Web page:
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I love O'Reilly, my Jack Russell Terror—I mean Terrier. Her boundless energy and spunk keep me on my toes, and her mischievous antics make me laugh—even when I'm trying to discipline her. She is full of personality, possessing the spirit of a preschool toddler. I love that about her. That is until recently when something happened to temporarily change my appreciation of her joie de vivre!

I was released from the hospital after undergoing major surgery, and it felt good to be home. I slowly hobbled into the house; every muscle in my body was hurting. I grabbed my down comforter, wrapped it tightly around me like a burrito and began to melt beneath its warmth. Just as I had started to drift off into a nice sleep, I was abruptly awakened. The front door opened and a shot of lightning flashed by me. It was O'Reilly. She soared into the living room where I was nursing my wounds and skyrocketed right for me like a heat-seeking missile.

In an instant I assumed the fetal position to protect my fresh wounds. I felt vulnerable and her presence was a threat to the pain I was already experiencing. I didn't find her funny, amusing or cute in that moment. Instead she was dangerous and a potential inflictor of more damage! She was way too close to my pain—too near to the wound to be trusted, and I instinctively made a wall of protection around myself.

That's when the revelation came. How similar is this to what we do emotionally and spiritually? This experience in the natural gave me insight into what can happen to us in the emotional realm when hurt and pain has left us wounded and vulnerable. Instead of enjoying the life and zeal of those around us, we often tend to become avoidant, steering clear of human interaction.

I thought about Heather. She seems to be a nice and confident girl. She is able to communicate through writing and texting, but in person she completely withdraws. The message she broadcasts with her body language screams loudly, "Stay away from me!" She intentionally rejects any display of warmth in person, yet through writing she opens up.

I also thought of Brenda. She is shy yet friendly until the spotlight is on her. She coils up and walls off like Fort Knox. No way are you getting inside of her defense system!

What's wrong? Could it be these women are actually in secret duress? I have come to learn that emotional and spiritual pain is often misunderstood and hard to detect. We may think someone is being rude or anti-social, but in reality we may be getting too close to her wounds. Maybe a probing question, an invite for friendship or even a casual hello feels like a fearful and threatening intrusion to the one who is isolating herself, trying to recover from an emotional wound.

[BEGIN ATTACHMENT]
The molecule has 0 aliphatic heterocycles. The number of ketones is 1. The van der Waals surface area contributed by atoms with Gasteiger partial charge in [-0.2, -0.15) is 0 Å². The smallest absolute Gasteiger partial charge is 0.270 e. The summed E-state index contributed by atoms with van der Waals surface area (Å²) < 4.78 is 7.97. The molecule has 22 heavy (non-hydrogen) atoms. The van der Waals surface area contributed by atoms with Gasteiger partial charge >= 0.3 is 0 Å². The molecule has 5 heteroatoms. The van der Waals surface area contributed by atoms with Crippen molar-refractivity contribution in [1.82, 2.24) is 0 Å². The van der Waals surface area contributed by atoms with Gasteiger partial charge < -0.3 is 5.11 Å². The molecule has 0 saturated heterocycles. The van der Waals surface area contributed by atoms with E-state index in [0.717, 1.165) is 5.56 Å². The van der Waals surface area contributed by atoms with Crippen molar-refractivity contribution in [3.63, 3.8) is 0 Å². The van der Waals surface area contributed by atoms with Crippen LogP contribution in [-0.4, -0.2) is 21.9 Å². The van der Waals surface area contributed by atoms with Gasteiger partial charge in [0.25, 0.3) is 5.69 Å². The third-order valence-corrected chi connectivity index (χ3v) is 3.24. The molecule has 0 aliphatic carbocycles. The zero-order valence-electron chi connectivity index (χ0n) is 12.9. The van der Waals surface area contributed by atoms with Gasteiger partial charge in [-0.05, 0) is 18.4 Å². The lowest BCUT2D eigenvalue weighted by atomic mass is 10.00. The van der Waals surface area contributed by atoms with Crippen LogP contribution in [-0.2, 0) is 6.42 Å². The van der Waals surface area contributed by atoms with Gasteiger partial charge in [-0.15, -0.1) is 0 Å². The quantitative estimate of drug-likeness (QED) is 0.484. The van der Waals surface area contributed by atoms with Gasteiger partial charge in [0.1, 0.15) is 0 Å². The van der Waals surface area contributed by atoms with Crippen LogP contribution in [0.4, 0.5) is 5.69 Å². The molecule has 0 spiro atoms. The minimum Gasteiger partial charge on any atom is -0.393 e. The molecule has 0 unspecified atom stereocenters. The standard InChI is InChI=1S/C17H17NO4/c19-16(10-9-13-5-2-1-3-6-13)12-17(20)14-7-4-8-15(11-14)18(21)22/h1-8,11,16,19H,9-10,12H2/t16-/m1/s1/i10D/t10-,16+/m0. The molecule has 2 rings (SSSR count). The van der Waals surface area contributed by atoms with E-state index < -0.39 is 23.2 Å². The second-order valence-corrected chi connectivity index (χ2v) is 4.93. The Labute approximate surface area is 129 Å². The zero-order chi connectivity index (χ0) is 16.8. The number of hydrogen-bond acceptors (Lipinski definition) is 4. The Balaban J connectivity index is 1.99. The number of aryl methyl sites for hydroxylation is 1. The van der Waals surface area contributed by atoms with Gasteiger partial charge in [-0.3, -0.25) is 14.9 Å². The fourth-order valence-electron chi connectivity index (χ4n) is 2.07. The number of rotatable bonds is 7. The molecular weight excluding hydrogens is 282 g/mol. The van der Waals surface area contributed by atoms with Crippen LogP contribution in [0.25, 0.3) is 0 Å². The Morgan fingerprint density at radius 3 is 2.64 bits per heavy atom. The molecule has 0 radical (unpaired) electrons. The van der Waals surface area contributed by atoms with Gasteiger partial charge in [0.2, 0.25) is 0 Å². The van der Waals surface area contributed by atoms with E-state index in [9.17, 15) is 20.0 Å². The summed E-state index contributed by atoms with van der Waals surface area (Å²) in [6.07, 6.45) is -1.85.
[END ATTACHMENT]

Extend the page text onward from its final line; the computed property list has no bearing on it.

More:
Instead of seeing caring individuals as a comfort, injured souls are afraid and threatened with the presence of someone who may come close enough to see through their defense system into their pain. Although the body of Christ is exactly what we need to heal, the truth is, when we are hurting we often curl up into an impenetrable ball of steel and isolate ourselves safely out of "harm's way."

In my case with O'Reilly, my protective mode was instinctive and needed to protect me from a deeper wound. But in many other cases this protective posture probably serves to only increase the pain since God has given us relationships as a way of becoming whole. Guarding the wound and withdrawing from others is seldom the way to find healing.

James 5:16 says: "Therefore confess your sins to each other and pray for each other so that you may be healed. The prayer of a righteous man is powerful and effective" (NIV, emphasis added).

When we are willing to let our guard down and selectively and wisely allow someone into our pain and hurt, we are on our way to healing and wholeness. The prayers, counsel and encouragement we find as a result of sharing are powerful keys to freedom. God has made us to need one another—an indisputable fact no matter how uncomfortable it may feel to open up and become transparent! When we share the burden of our souls with another, we will find release and rest from the anxiety that secrecy and fear create. But we also fulfill the heart of Christ, who desires us to walk with one another in this life (see Gal. 6:2).

Now that my surgery wounds are healed, I am back to loving the life and energy I find in O'Reilly and I eagerly join in the relentless game of Frisbee. In that moment my soul smiles because healing has come and I am free to fully engage in life's adventures. This is what God has in mind for all of us—when we receive our emotional and spiritual healing, we will possess a soul smile, for once again we will fully and completely absorb life, enjoying the perfect love of God—which is also relentless!


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